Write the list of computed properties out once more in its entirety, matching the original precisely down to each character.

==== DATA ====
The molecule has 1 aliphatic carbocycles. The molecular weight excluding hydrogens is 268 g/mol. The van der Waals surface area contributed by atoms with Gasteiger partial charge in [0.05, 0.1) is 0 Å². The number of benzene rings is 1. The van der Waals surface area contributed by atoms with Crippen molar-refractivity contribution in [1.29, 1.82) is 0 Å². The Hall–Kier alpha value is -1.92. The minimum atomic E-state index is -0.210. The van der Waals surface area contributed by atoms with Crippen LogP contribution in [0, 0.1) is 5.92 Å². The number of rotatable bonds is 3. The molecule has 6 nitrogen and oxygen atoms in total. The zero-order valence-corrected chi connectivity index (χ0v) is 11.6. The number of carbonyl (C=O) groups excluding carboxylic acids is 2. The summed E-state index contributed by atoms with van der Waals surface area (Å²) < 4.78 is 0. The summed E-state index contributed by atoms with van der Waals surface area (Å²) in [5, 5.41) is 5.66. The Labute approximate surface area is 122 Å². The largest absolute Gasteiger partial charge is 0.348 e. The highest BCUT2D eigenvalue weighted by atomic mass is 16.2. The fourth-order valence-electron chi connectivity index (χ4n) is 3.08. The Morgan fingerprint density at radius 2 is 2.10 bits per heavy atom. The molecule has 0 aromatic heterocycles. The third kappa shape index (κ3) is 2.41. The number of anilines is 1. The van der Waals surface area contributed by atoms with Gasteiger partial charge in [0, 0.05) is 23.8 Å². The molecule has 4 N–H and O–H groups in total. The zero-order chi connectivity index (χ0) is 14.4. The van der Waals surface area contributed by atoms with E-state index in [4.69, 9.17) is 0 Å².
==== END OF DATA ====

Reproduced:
The molecule has 1 aliphatic carbocycles. The molecular weight excluding hydrogens is 268 g/mol. The van der Waals surface area contributed by atoms with Gasteiger partial charge in [0.05, 0.1) is 0 Å². The number of benzene rings is 1. The van der Waals surface area contributed by atoms with Crippen molar-refractivity contribution in [1.29, 1.82) is 0 Å². The Hall–Kier alpha value is -1.92. The minimum atomic E-state index is -0.210. The van der Waals surface area contributed by atoms with Crippen LogP contribution in [0, 0.1) is 5.92 Å². The number of rotatable bonds is 3. The molecule has 6 nitrogen and oxygen atoms in total. The zero-order valence-corrected chi connectivity index (χ0v) is 11.6. The number of carbonyl (C=O) groups excluding carboxylic acids is 2. The summed E-state index contributed by atoms with van der Waals surface area (Å²) < 4.78 is 0. The summed E-state index contributed by atoms with van der Waals surface area (Å²) in [5, 5.41) is 5.66. The Labute approximate surface area is 122 Å². The largest absolute Gasteiger partial charge is 0.348 e. The highest BCUT2D eigenvalue weighted by atomic mass is 16.2. The fourth-order valence-electron chi connectivity index (χ4n) is 3.08. The Morgan fingerprint density at radius 2 is 2.10 bits per heavy atom. The molecule has 0 aromatic heterocycles. The third kappa shape index (κ3) is 2.41. The number of anilines is 1. The van der Waals surface area contributed by atoms with Gasteiger partial charge in [0, 0.05) is 23.8 Å². The molecule has 4 N–H and O–H groups in total. The zero-order chi connectivity index (χ0) is 14.4. The van der Waals surface area contributed by atoms with E-state index in [4.69, 9.17) is 0 Å².